Caraway and cumin are often confused in everyday language. The names suggest that cumin is a subspecies of cumin. Although cumin and cumin are both umbellifer and closely related to each other, but who has ever once replaced the cooking cumin with the cumin prescribed by the recipe, knows the great difference in taste of the two spices.
Caraway and cumin are different!
Although both cumin and cumin are ancient spices that have been known for millennia, they can be found in different parts of the world in different local dishes. Caraway has always had a traditional place in European diets from the Netherlands to Siberia, while cumin is an integral part of many recipes in India, South America, China, North Africa, the Middle East, Turkey and Greece.
Caraway has the advantage that it can be combined with many other spices thanks to its mild taste. This makes cumin a perfect accompaniment to cabbage, roast meat or, in general, meat dishes, fresh bread and soups and salads. Cumin, on the other hand, has a strong taste, which is not always compatible with other spices. In Germany, our palate, especially through dishes such as chili con carne or falafel, enjoy cumin.
Effect of cumin and cumin similar
Cumin and cumin can look back on a long tradition as medicinal plants. Cooks around the globe know about the appetizing effect of both spices. Cumin and caraway stimulate the metabolism, affect digestion by stimulating bile and gastric juice secretion, and help against cramping, flatulence and colic.
Since cumin and cumin contain both essential oils, they also exert a growth-inhibiting effect on bacteria and fungi. Caraway is one of the most common natural remedies for flatulence in Germany and is sometimes given to babies. In the past, it used to be common to consume cumin with some sugar after a heavy, high-fat meal to digest indigestible foods.
Nursing mothers appreciate the milk-driving power of cumin (consume cumin preparations during pregnancy and lactation only after consultation with a doctor!). In addition, cumin should help against headaches and toothache. Like cumin, it is also taken for menstrual cramps, cough and respiratory problems.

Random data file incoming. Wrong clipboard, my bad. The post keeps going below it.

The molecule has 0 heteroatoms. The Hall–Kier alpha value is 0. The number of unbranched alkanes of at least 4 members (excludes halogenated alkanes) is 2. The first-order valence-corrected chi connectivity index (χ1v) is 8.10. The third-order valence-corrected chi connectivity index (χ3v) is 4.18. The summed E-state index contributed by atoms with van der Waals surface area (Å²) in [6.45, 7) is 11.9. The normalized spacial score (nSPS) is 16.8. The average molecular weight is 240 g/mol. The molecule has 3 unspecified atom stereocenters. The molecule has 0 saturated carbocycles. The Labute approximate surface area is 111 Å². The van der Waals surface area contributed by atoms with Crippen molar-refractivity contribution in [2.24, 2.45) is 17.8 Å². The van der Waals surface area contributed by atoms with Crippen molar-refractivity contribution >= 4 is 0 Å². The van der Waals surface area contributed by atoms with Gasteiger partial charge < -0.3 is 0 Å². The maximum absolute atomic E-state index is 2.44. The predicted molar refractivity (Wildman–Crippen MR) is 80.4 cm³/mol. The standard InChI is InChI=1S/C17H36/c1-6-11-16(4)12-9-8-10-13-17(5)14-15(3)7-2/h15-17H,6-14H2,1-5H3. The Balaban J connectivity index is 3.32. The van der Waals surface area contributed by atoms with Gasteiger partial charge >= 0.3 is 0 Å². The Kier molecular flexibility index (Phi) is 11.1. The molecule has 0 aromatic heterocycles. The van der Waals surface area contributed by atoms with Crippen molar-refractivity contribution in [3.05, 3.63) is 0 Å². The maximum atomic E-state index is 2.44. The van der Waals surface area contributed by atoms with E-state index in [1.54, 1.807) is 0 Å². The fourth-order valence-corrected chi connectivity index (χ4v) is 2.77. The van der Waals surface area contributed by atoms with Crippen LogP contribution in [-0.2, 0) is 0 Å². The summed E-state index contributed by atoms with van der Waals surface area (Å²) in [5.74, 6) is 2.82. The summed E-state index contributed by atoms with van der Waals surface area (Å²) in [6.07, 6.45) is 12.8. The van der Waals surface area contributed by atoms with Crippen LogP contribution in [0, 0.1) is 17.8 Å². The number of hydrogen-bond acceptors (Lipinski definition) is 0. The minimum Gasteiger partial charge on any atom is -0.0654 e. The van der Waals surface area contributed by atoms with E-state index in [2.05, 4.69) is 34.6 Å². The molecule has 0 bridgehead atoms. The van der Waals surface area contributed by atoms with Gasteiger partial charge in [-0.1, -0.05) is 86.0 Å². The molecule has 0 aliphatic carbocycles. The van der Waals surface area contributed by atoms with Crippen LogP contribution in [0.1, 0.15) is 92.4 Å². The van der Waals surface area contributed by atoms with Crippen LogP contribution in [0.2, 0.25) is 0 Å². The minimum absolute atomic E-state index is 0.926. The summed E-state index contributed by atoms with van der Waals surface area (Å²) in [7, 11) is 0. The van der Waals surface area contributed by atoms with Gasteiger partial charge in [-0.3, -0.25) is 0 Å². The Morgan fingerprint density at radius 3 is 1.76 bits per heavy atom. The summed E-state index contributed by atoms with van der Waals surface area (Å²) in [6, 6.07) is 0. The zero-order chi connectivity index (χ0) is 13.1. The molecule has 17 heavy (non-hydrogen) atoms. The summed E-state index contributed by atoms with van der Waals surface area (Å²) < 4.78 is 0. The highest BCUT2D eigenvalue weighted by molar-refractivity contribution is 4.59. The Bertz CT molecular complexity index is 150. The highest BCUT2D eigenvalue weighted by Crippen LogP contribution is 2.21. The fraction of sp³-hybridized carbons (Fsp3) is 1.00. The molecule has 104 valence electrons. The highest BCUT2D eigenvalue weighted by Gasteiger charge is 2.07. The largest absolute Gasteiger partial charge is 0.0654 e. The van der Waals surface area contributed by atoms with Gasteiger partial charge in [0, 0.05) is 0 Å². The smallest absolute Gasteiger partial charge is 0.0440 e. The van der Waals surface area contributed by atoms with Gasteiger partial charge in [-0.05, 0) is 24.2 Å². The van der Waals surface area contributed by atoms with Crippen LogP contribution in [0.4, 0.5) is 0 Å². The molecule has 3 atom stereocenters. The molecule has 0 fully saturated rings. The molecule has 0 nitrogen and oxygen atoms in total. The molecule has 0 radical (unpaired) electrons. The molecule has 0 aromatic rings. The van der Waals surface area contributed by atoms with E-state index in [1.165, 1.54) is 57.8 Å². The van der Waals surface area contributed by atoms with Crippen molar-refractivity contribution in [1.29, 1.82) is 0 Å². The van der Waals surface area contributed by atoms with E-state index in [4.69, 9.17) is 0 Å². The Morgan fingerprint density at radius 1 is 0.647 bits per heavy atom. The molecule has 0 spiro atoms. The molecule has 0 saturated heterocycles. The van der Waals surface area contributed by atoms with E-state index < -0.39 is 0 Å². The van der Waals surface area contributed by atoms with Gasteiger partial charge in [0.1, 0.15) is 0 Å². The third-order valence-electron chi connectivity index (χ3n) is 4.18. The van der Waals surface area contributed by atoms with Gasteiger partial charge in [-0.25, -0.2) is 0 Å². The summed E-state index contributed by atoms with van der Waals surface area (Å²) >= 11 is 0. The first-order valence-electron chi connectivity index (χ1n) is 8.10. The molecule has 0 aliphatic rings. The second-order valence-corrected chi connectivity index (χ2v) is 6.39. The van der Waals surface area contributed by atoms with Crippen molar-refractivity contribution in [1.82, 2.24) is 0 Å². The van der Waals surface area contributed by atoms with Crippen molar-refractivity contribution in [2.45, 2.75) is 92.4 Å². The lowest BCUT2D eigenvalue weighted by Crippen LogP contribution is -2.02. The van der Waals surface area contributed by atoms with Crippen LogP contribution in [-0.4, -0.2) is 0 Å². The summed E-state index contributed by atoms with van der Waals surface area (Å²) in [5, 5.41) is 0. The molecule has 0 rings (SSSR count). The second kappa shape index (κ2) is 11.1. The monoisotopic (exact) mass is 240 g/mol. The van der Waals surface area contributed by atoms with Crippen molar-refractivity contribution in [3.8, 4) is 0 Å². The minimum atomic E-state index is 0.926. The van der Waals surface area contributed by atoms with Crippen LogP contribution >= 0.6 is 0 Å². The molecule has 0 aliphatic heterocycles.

Cumin Recipe: couscous with vegetables
For three people you need:
- 200g couscous
- 300g potatoes
- 250g zucchini
- 250g carrots
- 1 can chickpeas
- 1 onion
- 2 cloves of garlic
- 3 tomatoes
- 30g raisins
- 2 tbsp olive oil
- 2 tablespoons freshly pressed lime juice
- 450ml vegetable broth
- To taste: cumin, pepper, salt, turmeric, coriander, cinnamon
Dice potatoes, carrots, zucchini, onions and garlic and sauté in a stock pot with heated olive oil while stirring. Now the vegetables are cooked at low temperature with a lid, stirring occasionally.
In the meantime, drain the chickpeas into a sieve and wash them under running water until the drinking water remains pure, then add to the vegetables. Dice the tomatoes and mix with raisins also under the vegetables. Season vigorously, then add 150ml to the vegetable stock and let it simmer for ten minutes.
The rest of the vegetable broth is boiled and poured over the couscous filled in a bowl, allowed to swell for about five to ten minutes. Just before serving add the lime juice.
Traditionally, the dish is served on a plate, with the vegetables framing the couscous.
Caraway against flatulence
Already the Romans knew about the positive effect of caraway on bloating. Almost all natural remedies for flatulence therefore contain caraway. In drugstores and health food shops you can buy tea mixes with caraway, anise and fennel. Cumin tea is also suitable for three-month colic in infants. Even with other gastrointestinal complaints such as bloating or stomach cramps, cumin tea can provide relief and also provide a fresh breath.
If you want to make caraway tea yourself, you should let one or two teaspoons of whole caraway seeds (which have a better effect against flatulence than ground caraway seeds) boil briefly. Then let simmer for about ten minutes and drain.
You can drink the tea twice a day. Tip: It is better to add a quarter tuber of fennel to the cumin tea than sweet, which increases the effect. Alternatively, cumin oil (one to two drops) can be dribbled and eaten up to three times a day on a piece of sugar. However, cumin should not be taken in large amounts for long periods of time, because otherwise liver and kidneys can be damaged.